We still need affirmative action — just not by race
A recent WGBH poll found that 86 percent of Americans value having racial and ethnic diversity on college campuses, and yet 72 percent said they disagreed with a Supreme Court decision allowing race to be “one factor in deciding which applicants to admit.” Are Americans nuts in thinking universities can get racial diversity without racial preferences?
Not at all. Because race still matters in American society, blacks and Hispanics are disproportionately poor, and therefore disproportionately benefit from socioeconomic preferences. At the same time, the class-based approach recognizes that disadvantaged whites and Asians deserve a leg up, too, and that privileged underrepresented minorities, such as former President Barack Obama’s daughters, do not.
Needs-based affirmative action makes sense to people. Whereas only 24 percent supported using race as a factor in the WGBH poll, 58 percent said admissions officers should include “overcoming hardships such as poverty or health problems” as an admissions factor — more than supported considering leadership, or athletic or musical talent.
Extensive research finds that if colleges create a genuinely fair admissions system, which factors in economic obstacles students have had to overcome, then African-Americans and Latinos can succeed without racial preferences. New research I conducted as part of a lawsuit by Students for Fair Admissions against Harvard affirms these findings.
Using actual applicant data, we were able to test whether socioeconomic preferences would work to produce the educational benefits of diversity, using Harvard’s own system of rating students based on academic, extracurricular, athletic, and personal criteria.
We began by simulating what would happen if Harvard eliminated the blatantly unfair obstacles that it throws in the path of disadvantaged students, such as the substantial preference provided to the privileged children of alumni and faculty children, and a back-door “Z-list” admissions system that favors, among others, those who make it on to a special “dean’s interest” list. We then provided a preference to economically disadvantaged students that is about half the size of the leg up Harvard currently gives to athletes. Students of different races were treated equally.
The result? The admission of African American and Latino and other underrepresented minority students rose from 28 percent to 30 percent. Meanwhile, the proportion of first-generation college students increased from 7 percent to 25 percent, a development that would surely make classrooms discussion more interesting at a university where in recent years, the number of high-income students has outnumbered the number of low-income students by 23 to 1.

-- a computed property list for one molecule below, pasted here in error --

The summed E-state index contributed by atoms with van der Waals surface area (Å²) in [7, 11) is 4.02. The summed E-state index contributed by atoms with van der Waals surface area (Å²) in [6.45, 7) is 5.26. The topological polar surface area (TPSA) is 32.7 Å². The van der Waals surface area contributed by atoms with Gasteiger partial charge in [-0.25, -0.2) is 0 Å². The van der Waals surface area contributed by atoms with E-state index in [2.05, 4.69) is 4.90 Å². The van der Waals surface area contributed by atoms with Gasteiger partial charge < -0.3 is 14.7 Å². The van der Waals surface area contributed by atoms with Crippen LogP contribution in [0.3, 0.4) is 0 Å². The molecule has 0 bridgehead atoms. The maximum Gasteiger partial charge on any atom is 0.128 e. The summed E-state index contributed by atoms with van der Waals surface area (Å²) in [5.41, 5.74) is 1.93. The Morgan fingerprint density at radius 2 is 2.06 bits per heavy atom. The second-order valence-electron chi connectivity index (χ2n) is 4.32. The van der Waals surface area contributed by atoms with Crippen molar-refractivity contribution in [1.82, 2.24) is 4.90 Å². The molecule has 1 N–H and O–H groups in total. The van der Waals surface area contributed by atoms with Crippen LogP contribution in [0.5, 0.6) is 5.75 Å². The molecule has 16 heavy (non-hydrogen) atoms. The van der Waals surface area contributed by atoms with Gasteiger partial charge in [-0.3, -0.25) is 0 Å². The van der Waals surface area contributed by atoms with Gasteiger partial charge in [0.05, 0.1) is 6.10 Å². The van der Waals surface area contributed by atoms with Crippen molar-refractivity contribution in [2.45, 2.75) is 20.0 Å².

Harvard nevertheless claimed this alternative system would fail to maintain “the standards of excellence that Harvard seeks in its student body.”
In reality, however, under socioeconomic preferences, the average high school grades of admitted students would be just as high as they are now, and SAT scores would be at the 98th percentile.
Incredibly, officials at Harvard also raised questions about whether the nation’s richest university could afford to provide financial aid under a system socioeconomic preferences. This was a surprising claim from an institution whose $37 billion endowment is larger than the GDP of half of the world’s countries. Indeed, Harvard’s own financial aid director testified that Harvard would have no problem doubling the proportion of disadvantaged students eligible for financial aid programs.
Racial diversity on campus is important, especially in the age of Donald Trump, when our nation is so deeply divided. But there is a better, less divisive way to achieve the goal by opening the doors of elite universities to disadvantaged students of all races who are now largely shut out of elite higher education.
Richard D. Kahlenberg, a senior fellow at the Century Foundation, is author of “The Remedy: Class, Race, and Affirmative action.” In his personal capacity, he is an expert witness for Students for Fair Admissions in its lawsuit against Harvard University.